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Modern mosque lamps: electricity in the historic monuments and tourist attractions of French colonial Fez, Morocco (1925–1950)

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During the French Protectorate, administrators enacted laws to preserve pre-twentieth-century Moroccan cities for Western tourists’ appreciation. However, as residents’ desires for contemporary technology grew, officials also sanctioned the modernization of some inhabited historic monuments. In at least one city (madīna), Fez, the structures included centuries-old religious boarding schools, the medersas in French language documents. The following article draws upon the administrative records of conserving and modernizing the Fez madīna to explore how the installation of electricity in its medersas resulted in technology and styles that blended and expanded the legal definition of Fassi Moroccan visual character. Inhabitants’ responses and redefinitions are additionally considered. This article therefore brings into conversation the histories of technology and French colonial urbanism while augmenting each discourse with analysis of local actors and innovation within a madīna under aesthetic regulations.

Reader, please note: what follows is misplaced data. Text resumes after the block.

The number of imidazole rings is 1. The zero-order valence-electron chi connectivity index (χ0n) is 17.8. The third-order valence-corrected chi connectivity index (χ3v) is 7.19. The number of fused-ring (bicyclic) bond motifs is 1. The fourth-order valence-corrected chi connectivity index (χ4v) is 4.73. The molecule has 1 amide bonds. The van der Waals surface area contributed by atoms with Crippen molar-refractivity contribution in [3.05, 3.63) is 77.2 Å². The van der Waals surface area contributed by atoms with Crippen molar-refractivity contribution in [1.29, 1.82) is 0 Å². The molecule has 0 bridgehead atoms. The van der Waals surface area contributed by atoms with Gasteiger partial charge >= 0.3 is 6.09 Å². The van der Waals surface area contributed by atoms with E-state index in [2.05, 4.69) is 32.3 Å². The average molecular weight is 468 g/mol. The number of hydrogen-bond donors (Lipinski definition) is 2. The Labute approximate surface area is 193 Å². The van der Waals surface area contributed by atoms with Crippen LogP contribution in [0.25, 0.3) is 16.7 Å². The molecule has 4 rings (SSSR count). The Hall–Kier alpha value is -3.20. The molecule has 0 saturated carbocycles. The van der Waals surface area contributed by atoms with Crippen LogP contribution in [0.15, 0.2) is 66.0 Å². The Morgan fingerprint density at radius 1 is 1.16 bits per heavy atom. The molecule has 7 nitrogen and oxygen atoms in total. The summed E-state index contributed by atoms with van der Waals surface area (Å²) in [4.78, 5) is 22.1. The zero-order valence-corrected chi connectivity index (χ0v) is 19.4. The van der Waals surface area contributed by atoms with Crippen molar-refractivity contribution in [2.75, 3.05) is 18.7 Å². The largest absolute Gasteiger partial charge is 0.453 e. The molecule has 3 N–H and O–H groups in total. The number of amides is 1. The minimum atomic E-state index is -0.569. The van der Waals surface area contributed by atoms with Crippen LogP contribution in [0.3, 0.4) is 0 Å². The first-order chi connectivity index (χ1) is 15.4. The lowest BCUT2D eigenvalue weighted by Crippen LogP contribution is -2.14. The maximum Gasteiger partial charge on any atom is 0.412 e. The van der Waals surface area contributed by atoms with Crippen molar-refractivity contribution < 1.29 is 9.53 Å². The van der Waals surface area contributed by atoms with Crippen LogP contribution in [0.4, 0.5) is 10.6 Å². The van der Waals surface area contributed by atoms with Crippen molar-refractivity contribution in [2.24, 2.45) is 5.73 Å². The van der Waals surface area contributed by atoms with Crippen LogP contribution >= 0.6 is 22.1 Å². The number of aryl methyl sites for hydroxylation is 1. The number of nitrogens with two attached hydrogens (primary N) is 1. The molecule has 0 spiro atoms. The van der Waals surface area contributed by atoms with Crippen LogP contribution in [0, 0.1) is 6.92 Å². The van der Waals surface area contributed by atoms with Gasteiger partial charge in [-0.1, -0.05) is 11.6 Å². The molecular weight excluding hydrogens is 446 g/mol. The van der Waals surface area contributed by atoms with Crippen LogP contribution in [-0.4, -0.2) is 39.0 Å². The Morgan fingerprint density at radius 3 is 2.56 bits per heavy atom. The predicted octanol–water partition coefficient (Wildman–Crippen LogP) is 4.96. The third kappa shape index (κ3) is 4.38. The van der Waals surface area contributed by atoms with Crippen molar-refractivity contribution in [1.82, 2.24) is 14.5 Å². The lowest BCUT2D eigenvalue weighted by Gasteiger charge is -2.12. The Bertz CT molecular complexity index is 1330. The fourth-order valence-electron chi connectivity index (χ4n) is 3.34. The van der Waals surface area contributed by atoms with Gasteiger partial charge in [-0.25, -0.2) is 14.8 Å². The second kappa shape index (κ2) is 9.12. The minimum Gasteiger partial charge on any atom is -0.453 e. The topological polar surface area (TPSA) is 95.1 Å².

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Keywords: French colonial; medersa; modernization; mosque lamps; preservation

Document Type: Research Article

Publication date: 01 June 2012

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